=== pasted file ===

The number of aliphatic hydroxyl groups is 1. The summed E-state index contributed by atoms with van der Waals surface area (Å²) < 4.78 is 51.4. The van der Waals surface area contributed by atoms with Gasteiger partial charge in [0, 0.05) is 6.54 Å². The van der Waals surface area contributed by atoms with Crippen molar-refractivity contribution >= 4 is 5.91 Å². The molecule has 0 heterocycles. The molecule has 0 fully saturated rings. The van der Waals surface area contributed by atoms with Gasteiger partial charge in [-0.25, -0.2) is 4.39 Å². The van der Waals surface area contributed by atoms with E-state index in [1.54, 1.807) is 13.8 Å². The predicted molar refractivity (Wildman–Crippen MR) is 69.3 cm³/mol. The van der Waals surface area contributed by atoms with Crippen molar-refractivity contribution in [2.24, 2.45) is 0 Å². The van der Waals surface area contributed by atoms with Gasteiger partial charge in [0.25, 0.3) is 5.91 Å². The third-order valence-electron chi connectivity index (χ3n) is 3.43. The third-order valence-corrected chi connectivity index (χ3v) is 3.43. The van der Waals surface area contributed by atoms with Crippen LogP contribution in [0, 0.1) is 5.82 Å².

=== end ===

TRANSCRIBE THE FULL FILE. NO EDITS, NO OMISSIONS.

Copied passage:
The number of aliphatic hydroxyl groups is 1. The summed E-state index contributed by atoms with van der Waals surface area (Å²) < 4.78 is 51.4. The van der Waals surface area contributed by atoms with Gasteiger partial charge in [0, 0.05) is 6.54 Å². The van der Waals surface area contributed by atoms with Crippen molar-refractivity contribution >= 4 is 5.91 Å². The molecule has 0 heterocycles. The molecule has 0 fully saturated rings. The van der Waals surface area contributed by atoms with Gasteiger partial charge in [-0.25, -0.2) is 4.39 Å². The van der Waals surface area contributed by atoms with E-state index in [1.54, 1.807) is 13.8 Å². The predicted molar refractivity (Wildman–Crippen MR) is 69.3 cm³/mol. The van der Waals surface area contributed by atoms with Crippen molar-refractivity contribution in [2.24, 2.45) is 0 Å². The van der Waals surface area contributed by atoms with Gasteiger partial charge in [0.25, 0.3) is 5.91 Å². The third-order valence-electron chi connectivity index (χ3n) is 3.43. The third-order valence-corrected chi connectivity index (χ3v) is 3.43. The van der Waals surface area contributed by atoms with Crippen LogP contribution in [0, 0.1) is 5.82 Å².